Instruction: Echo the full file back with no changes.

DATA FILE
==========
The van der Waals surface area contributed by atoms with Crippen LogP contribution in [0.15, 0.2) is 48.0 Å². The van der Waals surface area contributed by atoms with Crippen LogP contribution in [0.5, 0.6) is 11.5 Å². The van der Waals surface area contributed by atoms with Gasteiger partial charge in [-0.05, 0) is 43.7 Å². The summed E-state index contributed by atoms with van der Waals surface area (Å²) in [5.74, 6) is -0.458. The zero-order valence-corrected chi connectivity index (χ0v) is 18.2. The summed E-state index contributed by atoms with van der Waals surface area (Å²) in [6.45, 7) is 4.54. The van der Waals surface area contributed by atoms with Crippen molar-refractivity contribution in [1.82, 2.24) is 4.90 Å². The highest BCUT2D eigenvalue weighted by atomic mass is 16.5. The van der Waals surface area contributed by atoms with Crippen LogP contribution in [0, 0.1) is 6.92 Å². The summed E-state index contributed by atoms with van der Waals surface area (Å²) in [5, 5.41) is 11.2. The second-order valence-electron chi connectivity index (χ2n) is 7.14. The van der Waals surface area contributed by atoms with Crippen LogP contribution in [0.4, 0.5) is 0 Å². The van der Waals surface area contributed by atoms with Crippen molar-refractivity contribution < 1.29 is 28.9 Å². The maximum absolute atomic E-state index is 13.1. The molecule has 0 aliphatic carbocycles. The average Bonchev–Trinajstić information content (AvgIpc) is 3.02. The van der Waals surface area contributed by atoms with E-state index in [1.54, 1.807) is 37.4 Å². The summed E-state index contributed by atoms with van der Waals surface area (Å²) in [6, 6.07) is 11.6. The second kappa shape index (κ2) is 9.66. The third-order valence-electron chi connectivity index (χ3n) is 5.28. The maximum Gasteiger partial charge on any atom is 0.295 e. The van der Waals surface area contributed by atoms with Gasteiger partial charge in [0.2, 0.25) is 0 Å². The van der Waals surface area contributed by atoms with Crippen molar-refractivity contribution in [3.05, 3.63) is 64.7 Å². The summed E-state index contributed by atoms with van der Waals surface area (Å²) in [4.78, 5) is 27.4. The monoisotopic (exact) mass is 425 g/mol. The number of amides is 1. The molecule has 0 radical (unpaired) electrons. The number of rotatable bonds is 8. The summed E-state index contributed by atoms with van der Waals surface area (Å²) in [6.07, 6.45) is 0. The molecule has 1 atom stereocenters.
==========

The van der Waals surface area contributed by atoms with Crippen LogP contribution in [0.15, 0.2) is 48.0 Å². The van der Waals surface area contributed by atoms with Crippen LogP contribution in [0.5, 0.6) is 11.5 Å². The van der Waals surface area contributed by atoms with Gasteiger partial charge in [-0.05, 0) is 43.7 Å². The summed E-state index contributed by atoms with van der Waals surface area (Å²) in [5.74, 6) is -0.458. The zero-order valence-corrected chi connectivity index (χ0v) is 18.2. The summed E-state index contributed by atoms with van der Waals surface area (Å²) in [6.45, 7) is 4.54. The van der Waals surface area contributed by atoms with Crippen molar-refractivity contribution in [1.82, 2.24) is 4.90 Å². The highest BCUT2D eigenvalue weighted by atomic mass is 16.5. The van der Waals surface area contributed by atoms with Crippen LogP contribution in [0, 0.1) is 6.92 Å². The summed E-state index contributed by atoms with van der Waals surface area (Å²) in [5, 5.41) is 11.2. The second-order valence-electron chi connectivity index (χ2n) is 7.14. The van der Waals surface area contributed by atoms with Crippen LogP contribution in [0.4, 0.5) is 0 Å². The van der Waals surface area contributed by atoms with Crippen molar-refractivity contribution < 1.29 is 28.9 Å². The maximum absolute atomic E-state index is 13.1. The molecule has 0 aliphatic carbocycles. The average Bonchev–Trinajstić information content (AvgIpc) is 3.02. The van der Waals surface area contributed by atoms with E-state index in [1.54, 1.807) is 37.4 Å². The summed E-state index contributed by atoms with van der Waals surface area (Å²) in [6, 6.07) is 11.6. The second kappa shape index (κ2) is 9.66. The third-order valence-electron chi connectivity index (χ3n) is 5.28. The maximum Gasteiger partial charge on any atom is 0.295 e. The van der Waals surface area contributed by atoms with Gasteiger partial charge in [0.2, 0.25) is 0 Å². The van der Waals surface area contributed by atoms with Crippen molar-refractivity contribution in [3.05, 3.63) is 64.7 Å². The summed E-state index contributed by atoms with van der Waals surface area (Å²) in [4.78, 5) is 27.4. The monoisotopic (exact) mass is 425 g/mol. The number of amides is 1. The molecule has 0 radical (unpaired) electrons. The number of rotatable bonds is 8. The summed E-state index contributed by atoms with van der Waals surface area (Å²) in [6.07, 6.45) is 0. The molecule has 1 atom stereocenters.